Have you been called “picky” many times?
I know that one.
From a young age, when my girlfriends were finding this or that human attractive, I was mostly just like, “Meeehhh.”
It took me a long time to grant my first kiss. I was not after it so much; it would even bring me a sense of discomfort to think about it.
I started to ask myself the scariest question for an adolescent: “Am I normal?”
But to my own surprise, when it happened at almost 16, it was, in fact, natural and super ecstatic.
Same with sex when I first experienced it. I was comfortable. Pleasure, play, and connection were second nature for me.
But still, I felt so different observing my friends during my adult life. Most of them would come out of a relationship, even heartbroken, and eventually move on and find someone else within a timing that felt like speed to me.
When I ended a five-year relationship in my mid-20s, I started to feel envy toward those who could be attracted to so many people, when I was so easily bored. And this difference didn’t serve me well.
I have been alone more than I have been in relationships, when it’s all I wanted.
It was always exceptional for me to experience attraction to the point that I wanted to touch that person. It made the heartbreaks even more difficult to recover from, as I knew it would probably take me a long time to find someone I would desire again.
I heard many judgmental comments like, “You’re too picky.” And I found it unfair, as I really wished I could get intimate with more men. I actually met lots of good and interesting guys, and I really liked them! But when it came to being intimate, my body mostly said no. And I am glad I mostly respected it.
I did, though, make that stupid mistake of “trying” to push through my body’s “no” with someone nice, and, of course, it didn’t work out and I broke his heart!
As attraction was a rare gem for me, I had a tendency to project a lot on those relationships, and I had a severe tendency to magnify my partners through my love and hope lenses. This made me lose my power and bite the dust a few times.
As the lack of attraction touched everything really, I found myself easily bored with life as well and always looking for depth and meaning.
Ready to embark on a spiritual journey to embrace all my lights and what I considered my shadows, I studied and practiced in a tantric community for four years. It ended up being more like a cult, and polyamory was the “spiritual thing” to do. I think I wanted to open my mind to other models that would give me a shake, but needless to say, I was soon labelled with “my heart chakra being blocked” and not wanting to “practice” with the teachers. (Thank Goddess I didn’t by the way.)
For the record, the swami of this tantric school read my astrological chart to me. I don’t know enough about astrology to support his point. But as it was the first time someone addressed what I felt like my “paradox,” his words stayed with me for a few years, until I studied the nervous system.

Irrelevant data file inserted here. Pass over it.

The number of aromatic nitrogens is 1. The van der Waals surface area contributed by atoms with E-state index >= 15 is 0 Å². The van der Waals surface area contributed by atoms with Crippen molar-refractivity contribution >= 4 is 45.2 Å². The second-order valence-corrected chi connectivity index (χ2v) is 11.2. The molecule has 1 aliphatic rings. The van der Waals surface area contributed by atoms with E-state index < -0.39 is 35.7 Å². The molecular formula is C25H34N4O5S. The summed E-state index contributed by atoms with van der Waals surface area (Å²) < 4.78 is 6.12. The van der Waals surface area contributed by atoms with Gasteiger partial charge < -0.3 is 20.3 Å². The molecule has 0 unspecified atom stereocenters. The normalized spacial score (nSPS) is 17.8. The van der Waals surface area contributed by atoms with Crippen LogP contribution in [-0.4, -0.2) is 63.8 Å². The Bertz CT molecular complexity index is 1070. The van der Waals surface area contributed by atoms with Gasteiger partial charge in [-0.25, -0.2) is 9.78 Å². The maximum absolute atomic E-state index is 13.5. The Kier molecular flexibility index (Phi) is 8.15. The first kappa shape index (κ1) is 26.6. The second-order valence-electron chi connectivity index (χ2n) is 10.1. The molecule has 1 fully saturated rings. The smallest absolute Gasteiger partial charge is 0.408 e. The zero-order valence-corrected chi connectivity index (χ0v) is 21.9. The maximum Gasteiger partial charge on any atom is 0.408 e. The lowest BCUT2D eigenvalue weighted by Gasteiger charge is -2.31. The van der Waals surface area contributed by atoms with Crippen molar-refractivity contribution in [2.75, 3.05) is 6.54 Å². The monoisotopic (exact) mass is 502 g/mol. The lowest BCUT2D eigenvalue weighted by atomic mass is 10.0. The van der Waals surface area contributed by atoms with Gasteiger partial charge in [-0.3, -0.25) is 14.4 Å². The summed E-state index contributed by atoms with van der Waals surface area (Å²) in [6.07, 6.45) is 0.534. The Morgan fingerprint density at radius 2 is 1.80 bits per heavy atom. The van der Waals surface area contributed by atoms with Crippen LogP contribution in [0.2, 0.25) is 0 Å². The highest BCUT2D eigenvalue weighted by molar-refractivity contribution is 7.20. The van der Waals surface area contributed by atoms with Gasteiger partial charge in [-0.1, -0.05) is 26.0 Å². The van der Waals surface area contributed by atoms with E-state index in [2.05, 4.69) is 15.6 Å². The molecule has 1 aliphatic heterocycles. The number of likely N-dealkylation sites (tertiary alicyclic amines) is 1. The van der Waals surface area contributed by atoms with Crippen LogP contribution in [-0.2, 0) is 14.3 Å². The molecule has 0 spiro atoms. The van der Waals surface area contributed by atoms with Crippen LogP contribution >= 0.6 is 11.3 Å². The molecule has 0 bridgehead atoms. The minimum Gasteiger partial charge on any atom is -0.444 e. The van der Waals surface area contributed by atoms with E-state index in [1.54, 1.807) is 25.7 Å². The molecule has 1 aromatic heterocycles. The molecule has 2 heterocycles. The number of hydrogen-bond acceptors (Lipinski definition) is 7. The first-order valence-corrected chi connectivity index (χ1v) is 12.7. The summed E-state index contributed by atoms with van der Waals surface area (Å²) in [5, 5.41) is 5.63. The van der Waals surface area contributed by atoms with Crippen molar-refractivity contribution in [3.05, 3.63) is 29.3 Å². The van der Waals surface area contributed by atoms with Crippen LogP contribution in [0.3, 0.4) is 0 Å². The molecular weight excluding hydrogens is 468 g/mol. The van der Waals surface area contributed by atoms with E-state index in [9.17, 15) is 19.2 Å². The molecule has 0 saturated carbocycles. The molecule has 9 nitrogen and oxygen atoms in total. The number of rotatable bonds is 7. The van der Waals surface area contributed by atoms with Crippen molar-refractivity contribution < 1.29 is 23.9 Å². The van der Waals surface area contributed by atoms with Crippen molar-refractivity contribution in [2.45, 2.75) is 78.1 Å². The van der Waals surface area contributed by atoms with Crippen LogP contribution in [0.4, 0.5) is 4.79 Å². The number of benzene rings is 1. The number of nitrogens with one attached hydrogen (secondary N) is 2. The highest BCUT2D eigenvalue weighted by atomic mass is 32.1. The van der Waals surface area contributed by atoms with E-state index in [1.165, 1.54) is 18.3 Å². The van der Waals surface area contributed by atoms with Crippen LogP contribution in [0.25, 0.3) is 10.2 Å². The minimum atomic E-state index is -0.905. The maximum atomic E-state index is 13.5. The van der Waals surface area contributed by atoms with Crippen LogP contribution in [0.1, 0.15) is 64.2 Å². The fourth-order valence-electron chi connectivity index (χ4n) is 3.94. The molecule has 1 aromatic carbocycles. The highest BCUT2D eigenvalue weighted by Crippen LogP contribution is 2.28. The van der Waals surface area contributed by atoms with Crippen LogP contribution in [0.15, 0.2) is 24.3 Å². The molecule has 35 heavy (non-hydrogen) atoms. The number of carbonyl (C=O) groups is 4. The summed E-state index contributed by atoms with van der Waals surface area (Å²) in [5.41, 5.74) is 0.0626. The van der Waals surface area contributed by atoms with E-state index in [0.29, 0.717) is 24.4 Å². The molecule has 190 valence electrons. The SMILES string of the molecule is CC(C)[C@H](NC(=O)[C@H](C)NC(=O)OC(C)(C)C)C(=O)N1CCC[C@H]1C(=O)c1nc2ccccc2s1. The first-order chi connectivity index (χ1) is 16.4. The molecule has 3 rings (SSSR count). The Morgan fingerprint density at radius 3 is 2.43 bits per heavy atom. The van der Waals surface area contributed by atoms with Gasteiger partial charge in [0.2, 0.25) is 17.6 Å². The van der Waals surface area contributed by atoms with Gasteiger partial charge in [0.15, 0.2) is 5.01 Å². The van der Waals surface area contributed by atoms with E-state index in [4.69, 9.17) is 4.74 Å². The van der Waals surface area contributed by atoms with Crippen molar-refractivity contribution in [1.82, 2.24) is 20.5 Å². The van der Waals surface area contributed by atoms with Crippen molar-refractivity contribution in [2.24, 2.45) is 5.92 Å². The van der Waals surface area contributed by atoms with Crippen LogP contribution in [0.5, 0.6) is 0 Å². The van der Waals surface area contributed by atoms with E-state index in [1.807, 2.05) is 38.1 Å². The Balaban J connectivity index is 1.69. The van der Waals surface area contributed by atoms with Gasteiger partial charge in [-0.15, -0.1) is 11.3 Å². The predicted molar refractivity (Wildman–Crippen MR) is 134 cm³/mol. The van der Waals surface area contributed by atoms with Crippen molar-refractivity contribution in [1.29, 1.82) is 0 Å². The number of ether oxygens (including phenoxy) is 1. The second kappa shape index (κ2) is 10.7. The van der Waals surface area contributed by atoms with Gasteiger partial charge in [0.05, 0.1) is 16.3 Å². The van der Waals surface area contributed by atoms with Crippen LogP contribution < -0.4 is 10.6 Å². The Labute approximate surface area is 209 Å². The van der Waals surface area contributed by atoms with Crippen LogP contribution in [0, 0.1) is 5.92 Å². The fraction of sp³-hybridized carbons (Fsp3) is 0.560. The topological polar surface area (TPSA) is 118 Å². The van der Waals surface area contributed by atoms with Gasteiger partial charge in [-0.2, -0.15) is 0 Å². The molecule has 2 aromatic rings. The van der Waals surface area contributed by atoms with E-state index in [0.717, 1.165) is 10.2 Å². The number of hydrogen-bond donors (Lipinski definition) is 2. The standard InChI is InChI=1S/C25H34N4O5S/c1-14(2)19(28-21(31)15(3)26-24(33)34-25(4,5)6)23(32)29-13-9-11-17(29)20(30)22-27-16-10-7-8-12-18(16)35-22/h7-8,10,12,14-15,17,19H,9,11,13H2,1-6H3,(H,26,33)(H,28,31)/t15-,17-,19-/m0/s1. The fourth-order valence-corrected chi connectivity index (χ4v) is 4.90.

“You are Scorpio; you have a lot of planets in Scorpio. Scorpios are very sexual creatures; they need a lot of sex, but they are very good at austerity as well; they can live the monastery life. It’s a sign that finds ease in both extremes.”
Very sexual, yes, but just with a few chosen partners. And the austerity part was true too; I experimented with Tibetan monastery life for a few months and I loved it.
I understood my paradox recently, but before I share it with you, I want to raise two points:
>> Like many women, I have been sexually assaulted, but not to the point of being heavily traumatized on that level. I am not minimizing it; this was not okay—I just don’t feel it impacted the dynamics in my sexual and romantic life. So if you have been through a heavily traumatic experience at that level, there might be deeper layers to your difficulty to get intimate than what I address in this article.
>> I have standards and I hope you have them too. Maybe that’s a part of it, and in this era, the pressure to consume and to perform negatively reaches our bedrooms as well. I am aware of spending time single and the kinds of comments one may receive in this—implying we might have a problem. It actually takes courage to not settle. So I am proud to slow down and keep the bar high. But my standards didn’t explain everything.
Are you also attracted romantically and physically to a few humans?
The main reason resides in your nervous system. Let me pause here to say this already has an important consequence:
You are wired that way for now and you have no say in it.
Here is how the wiring was done:
>> Your nervous system might be parasympathetic dominant. Parasympathetic is always depicted as the “rest and digest” part of your nervous system. The truth is that under threat, one of our responses is to freeze. Freeze means time stops and so does your body. You can’t defend yourself as you wish too, you can’t talk, and you do nothing instead. You don’t need a big shock to freeze. It can be your response to anything you perceive as dangerous.
>> You might have experienced repetitive freeze. This can be the case, for example, if one of your caregivers or an adult around you put you down regularly when you were a child, or scared you and you were too afraid to respond.
>> Folks who experience a lot of freeze need a lot more stimulation to feel alive. And here it is: we love intensity. Small talk, for example, bores us to death. Same with disconnected sex.